Brich says she was drawn to the area by the eclectic mix of shoppers and visitors from 20-somethings to an older generation of motorcycle riders that come downtown to have a good time.
Additionally, the yoga scene in Ellicott City is incredibly vibrant with yoga studios and spaces at community centers within every square mile of the city, Brich says.
A quick search on Yelp indicates more than 15 yoga studios in the vicinity of Ellicott City.
Source: Hilary Brich, owner, Gogo Guru
Writer: Alexandra Wilding, [email protected]

Barbecue Joint to Expand and Add Live Music

A Howard County barbecue joint is cooking up expansion plans.  Smokin' Hot Bar and Grille, which offers pulled pork, pit beef and chicken, plans to enlarge its space and add live music by January.
The Glenwood restaurant received approval from the county to expand the restaurant from 2,740 square-feet to 4,100 square-feet. In its expansion, the restaurant will expand to the location next door in the Inwood Village Center. Owner Brett Arnold says he could invest as much as $50,000 in the expansion.
In its current configuration, the restaurant's dining space becomes too crowded during the nights that the restaurant offers live music, Arnold says.
The space will be used to accommodate the bands that play as well as providing a retail space for the restaurant selling a variety of barbecue sauces and t-shirts, says owner Brett Arnold.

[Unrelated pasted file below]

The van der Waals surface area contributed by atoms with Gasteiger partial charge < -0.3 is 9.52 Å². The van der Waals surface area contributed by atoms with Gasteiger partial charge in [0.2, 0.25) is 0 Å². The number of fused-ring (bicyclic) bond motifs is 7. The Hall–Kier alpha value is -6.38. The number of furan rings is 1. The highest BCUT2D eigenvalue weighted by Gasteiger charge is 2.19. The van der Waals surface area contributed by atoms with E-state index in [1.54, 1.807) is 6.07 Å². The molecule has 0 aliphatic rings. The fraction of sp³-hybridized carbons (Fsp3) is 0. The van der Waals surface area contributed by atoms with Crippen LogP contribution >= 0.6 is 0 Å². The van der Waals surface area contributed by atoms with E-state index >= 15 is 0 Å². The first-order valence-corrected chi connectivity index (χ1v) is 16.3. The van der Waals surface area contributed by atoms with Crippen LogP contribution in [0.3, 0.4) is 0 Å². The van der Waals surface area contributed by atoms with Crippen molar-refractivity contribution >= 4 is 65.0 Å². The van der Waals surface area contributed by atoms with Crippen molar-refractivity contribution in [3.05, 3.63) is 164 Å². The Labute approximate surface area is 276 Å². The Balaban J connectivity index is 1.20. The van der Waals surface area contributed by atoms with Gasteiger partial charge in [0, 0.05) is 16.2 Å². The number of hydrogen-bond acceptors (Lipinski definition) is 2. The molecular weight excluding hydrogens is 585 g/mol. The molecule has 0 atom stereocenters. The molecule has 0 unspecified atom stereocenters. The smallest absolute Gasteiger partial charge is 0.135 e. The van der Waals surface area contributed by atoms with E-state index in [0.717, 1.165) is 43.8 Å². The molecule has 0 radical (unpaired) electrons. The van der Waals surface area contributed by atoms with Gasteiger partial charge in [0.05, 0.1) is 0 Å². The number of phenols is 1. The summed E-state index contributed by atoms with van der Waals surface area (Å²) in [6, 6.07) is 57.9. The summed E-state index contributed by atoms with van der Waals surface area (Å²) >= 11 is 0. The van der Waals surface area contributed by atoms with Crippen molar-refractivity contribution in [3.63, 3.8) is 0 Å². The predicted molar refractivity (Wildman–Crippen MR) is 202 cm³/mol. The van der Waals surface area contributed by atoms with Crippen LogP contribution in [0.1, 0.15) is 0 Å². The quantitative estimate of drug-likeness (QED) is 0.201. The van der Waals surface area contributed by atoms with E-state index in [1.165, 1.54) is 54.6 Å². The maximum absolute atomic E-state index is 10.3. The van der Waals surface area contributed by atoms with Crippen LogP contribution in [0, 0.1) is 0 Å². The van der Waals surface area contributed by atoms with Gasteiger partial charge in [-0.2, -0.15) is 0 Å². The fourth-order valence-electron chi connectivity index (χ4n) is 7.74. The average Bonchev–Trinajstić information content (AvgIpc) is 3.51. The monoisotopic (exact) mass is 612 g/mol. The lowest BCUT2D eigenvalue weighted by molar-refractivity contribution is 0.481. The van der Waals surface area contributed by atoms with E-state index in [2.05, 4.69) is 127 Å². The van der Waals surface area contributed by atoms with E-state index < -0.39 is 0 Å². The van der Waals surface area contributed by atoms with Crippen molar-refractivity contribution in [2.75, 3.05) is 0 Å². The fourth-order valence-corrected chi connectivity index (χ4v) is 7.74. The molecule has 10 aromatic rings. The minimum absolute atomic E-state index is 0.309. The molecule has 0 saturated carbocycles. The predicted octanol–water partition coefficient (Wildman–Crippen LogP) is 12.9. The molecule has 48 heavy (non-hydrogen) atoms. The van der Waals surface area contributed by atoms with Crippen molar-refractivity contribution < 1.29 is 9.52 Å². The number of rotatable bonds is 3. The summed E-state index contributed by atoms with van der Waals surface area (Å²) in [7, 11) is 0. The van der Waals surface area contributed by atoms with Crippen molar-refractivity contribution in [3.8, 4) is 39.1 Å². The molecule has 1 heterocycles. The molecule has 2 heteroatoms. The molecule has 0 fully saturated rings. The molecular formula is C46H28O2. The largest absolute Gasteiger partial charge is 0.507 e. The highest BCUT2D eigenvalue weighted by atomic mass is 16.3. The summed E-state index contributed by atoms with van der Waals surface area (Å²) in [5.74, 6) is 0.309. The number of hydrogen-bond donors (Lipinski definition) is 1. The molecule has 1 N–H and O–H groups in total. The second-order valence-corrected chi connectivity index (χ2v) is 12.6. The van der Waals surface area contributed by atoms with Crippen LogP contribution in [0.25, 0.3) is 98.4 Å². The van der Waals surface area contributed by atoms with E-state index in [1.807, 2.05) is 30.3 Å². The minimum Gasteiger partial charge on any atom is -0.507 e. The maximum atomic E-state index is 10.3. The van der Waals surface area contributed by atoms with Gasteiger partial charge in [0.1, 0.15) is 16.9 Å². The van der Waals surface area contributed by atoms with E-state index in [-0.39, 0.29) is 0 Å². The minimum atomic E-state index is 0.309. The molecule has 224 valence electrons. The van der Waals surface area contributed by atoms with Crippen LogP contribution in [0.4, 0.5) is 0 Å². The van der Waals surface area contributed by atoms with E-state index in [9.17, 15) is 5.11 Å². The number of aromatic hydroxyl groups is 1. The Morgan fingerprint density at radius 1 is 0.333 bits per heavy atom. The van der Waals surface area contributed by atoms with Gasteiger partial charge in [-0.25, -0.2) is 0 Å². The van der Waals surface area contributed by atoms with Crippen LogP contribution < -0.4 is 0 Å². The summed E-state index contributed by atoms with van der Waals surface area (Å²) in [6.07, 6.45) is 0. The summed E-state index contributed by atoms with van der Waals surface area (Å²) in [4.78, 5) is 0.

Smokin' Hot's sauces have names like Texas Red and Alabama White, and range from the mild Brown Sugar Baby to smoking hot Black Jack.
Menu items include Texas braised beef and chilies, pulled pork BBQ, beef stew, corned beef and cabbage, and vegetarian BBQ. While the restaurant is known for its barbecue, Smokin Hot also sells appetizers, seafood such as shrimp scampi, salads, a variety of side dishes and desserts.
The restaurant currently employs 30 people and plans to add additional staff after the expansion.
The restaurant opened nearly three years ago and Arnold says he's considering expanding the restaurant to other locations including Sykesville, Baltimore, and Washington.
"We're always looking, but it has to be the right thing," Arnold says.
Source: Brett Arnold, owner
Writer: Alexandra Wilding, [email protected]

Ellicott City Getting $14M Rec Center This Spring